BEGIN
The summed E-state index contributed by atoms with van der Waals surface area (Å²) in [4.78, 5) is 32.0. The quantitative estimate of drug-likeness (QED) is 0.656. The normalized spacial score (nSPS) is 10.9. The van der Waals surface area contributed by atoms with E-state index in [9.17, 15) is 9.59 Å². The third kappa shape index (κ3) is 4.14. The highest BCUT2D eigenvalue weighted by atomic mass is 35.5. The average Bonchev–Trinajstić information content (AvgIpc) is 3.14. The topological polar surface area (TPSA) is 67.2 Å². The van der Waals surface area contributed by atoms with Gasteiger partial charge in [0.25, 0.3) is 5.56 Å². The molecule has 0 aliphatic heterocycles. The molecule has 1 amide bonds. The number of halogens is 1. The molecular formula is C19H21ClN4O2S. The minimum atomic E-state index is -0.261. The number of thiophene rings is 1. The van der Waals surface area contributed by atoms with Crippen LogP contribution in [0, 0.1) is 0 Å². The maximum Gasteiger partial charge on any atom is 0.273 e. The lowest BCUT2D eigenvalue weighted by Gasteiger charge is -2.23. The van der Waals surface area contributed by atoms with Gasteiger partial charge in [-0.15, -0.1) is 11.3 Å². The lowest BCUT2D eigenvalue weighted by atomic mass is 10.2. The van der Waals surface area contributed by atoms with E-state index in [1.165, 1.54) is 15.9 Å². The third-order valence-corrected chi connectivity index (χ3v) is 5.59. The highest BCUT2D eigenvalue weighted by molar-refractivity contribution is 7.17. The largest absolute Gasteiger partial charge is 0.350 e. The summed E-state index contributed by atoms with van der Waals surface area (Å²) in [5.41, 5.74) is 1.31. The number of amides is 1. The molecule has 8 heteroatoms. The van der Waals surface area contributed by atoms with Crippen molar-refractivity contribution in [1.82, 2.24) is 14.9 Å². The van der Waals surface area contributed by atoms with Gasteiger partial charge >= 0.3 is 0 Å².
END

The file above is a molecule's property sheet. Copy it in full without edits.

The summed E-state index contributed by atoms with van der Waals surface area (Å²) in [4.78, 5) is 32.0. The quantitative estimate of drug-likeness (QED) is 0.656. The normalized spacial score (nSPS) is 10.9. The van der Waals surface area contributed by atoms with E-state index in [9.17, 15) is 9.59 Å². The third kappa shape index (κ3) is 4.14. The highest BCUT2D eigenvalue weighted by atomic mass is 35.5. The average Bonchev–Trinajstić information content (AvgIpc) is 3.14. The topological polar surface area (TPSA) is 67.2 Å². The van der Waals surface area contributed by atoms with Gasteiger partial charge in [0.25, 0.3) is 5.56 Å². The molecule has 0 aliphatic heterocycles. The molecule has 1 amide bonds. The number of halogens is 1. The molecular formula is C19H21ClN4O2S. The minimum atomic E-state index is -0.261. The number of thiophene rings is 1. The van der Waals surface area contributed by atoms with Crippen LogP contribution in [0, 0.1) is 0 Å². The maximum Gasteiger partial charge on any atom is 0.273 e. The lowest BCUT2D eigenvalue weighted by Gasteiger charge is -2.23. The van der Waals surface area contributed by atoms with Gasteiger partial charge in [-0.15, -0.1) is 11.3 Å². The lowest BCUT2D eigenvalue weighted by atomic mass is 10.2. The van der Waals surface area contributed by atoms with E-state index in [1.165, 1.54) is 15.9 Å². The third-order valence-corrected chi connectivity index (χ3v) is 5.59. The highest BCUT2D eigenvalue weighted by molar-refractivity contribution is 7.17. The largest absolute Gasteiger partial charge is 0.350 e. The summed E-state index contributed by atoms with van der Waals surface area (Å²) in [5.41, 5.74) is 1.31. The number of amides is 1. The molecule has 8 heteroatoms. The van der Waals surface area contributed by atoms with Crippen molar-refractivity contribution in [1.82, 2.24) is 14.9 Å². The van der Waals surface area contributed by atoms with Gasteiger partial charge >= 0.3 is 0 Å².